It would also be a good idea to pay attention to safety protocol in an emergency landing. The cabin crew usually demonstrates this before takeoff.
If you have any concerns or questions regarding your child’s safety, such as baby vests and air masks, you may inform the crew upon boarding so that they can accommodate you.
If you’re going on a cruise or a boat trip with your baby, be also aware of safety procedures in the event of an emergency.
The US Coast Guard mandates that babies less than 18 pounds, or roughly four months and up, should not travel on boats. The reason is that they are still unable to fit securely in a personal floatation device if undersized and underweight.
It is perfectly allowed to bring your newborn onto a docked or anchored boat or one moving slowly for as long as they are wearing an infant life jacket specially designed for babies as light as 9 pounds.
Keep in mind that this is a situation wherein strapping or restraining your child in a car seat or any non-floating device is very unsafe.
2. Keeping them entertained
Long haul flights, long drives, endless horizons, while all of these sound like blissful relaxation for most adults, it is a dreaded ordeal for parents with young kids in tow.
Your babies will likely get tired, bored, or tired and bored all at once and the best way they let us know of their weariness and boredom is by throwing a massive fit.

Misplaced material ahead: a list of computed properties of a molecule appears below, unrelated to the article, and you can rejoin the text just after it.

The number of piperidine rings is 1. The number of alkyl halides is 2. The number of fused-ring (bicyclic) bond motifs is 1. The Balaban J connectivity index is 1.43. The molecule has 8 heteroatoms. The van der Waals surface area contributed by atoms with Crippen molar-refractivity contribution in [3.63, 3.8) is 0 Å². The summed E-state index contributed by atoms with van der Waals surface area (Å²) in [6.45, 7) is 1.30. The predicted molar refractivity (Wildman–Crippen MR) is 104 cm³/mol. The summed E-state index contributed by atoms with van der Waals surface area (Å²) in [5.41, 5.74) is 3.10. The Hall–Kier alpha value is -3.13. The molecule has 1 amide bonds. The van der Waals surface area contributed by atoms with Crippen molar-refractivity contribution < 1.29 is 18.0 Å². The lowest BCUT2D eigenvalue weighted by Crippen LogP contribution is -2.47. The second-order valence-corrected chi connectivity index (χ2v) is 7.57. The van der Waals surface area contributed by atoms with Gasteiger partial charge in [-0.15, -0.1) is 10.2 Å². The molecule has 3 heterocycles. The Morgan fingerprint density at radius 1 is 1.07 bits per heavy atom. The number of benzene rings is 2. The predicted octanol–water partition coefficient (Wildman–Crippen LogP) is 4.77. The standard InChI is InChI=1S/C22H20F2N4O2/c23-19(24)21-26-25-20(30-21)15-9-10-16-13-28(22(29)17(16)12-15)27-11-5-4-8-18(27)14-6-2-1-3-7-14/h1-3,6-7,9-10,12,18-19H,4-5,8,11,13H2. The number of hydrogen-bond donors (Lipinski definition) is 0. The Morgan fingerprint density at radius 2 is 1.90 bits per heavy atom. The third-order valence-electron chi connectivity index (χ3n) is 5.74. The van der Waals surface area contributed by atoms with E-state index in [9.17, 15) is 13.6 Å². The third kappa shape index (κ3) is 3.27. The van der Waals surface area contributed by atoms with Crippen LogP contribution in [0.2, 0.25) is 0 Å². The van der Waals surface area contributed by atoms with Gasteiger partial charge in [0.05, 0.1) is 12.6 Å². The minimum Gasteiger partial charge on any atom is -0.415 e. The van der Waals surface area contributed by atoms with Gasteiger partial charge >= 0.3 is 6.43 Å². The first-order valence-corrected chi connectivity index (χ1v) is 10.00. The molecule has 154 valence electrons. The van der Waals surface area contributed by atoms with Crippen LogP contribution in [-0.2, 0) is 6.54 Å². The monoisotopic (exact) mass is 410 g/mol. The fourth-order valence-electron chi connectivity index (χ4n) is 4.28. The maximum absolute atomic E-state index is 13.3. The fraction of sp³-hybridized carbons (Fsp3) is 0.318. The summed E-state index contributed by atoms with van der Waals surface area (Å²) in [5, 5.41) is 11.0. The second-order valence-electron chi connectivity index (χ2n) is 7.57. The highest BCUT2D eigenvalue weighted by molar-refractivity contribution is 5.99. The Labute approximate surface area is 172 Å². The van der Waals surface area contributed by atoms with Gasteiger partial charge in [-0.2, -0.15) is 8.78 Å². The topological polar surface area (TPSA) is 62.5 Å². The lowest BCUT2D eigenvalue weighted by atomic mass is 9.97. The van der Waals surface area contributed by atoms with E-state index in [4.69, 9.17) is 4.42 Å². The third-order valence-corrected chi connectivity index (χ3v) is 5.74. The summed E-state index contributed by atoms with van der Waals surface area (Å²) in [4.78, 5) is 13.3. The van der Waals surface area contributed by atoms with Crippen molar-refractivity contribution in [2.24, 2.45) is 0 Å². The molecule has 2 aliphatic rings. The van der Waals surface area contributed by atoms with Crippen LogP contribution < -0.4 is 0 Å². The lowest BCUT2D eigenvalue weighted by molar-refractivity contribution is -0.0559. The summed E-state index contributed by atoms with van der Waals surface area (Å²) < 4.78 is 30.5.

Being in an enclosed space for hours on end with a screaming baby is an incredibly stressful situation.
There is just something about a baby’s cries that makes an adult feel like something terribly wrong has to be fixed ASAP.
The fact that everyone is in a moving vehicle and can do nothing is a frustrating predicament and thus results in heightened stress levels.
Luckily, there are a few tricks that parents can keep up their sleeves to redirect a child’s attention, keep them occupied for some time and possibly tire them out enough for them to go to sleep.
If it’s your baby’s first time on a plane or in a boat, chances are she’ll be fascinated by everything in your new surroundings for quite some time.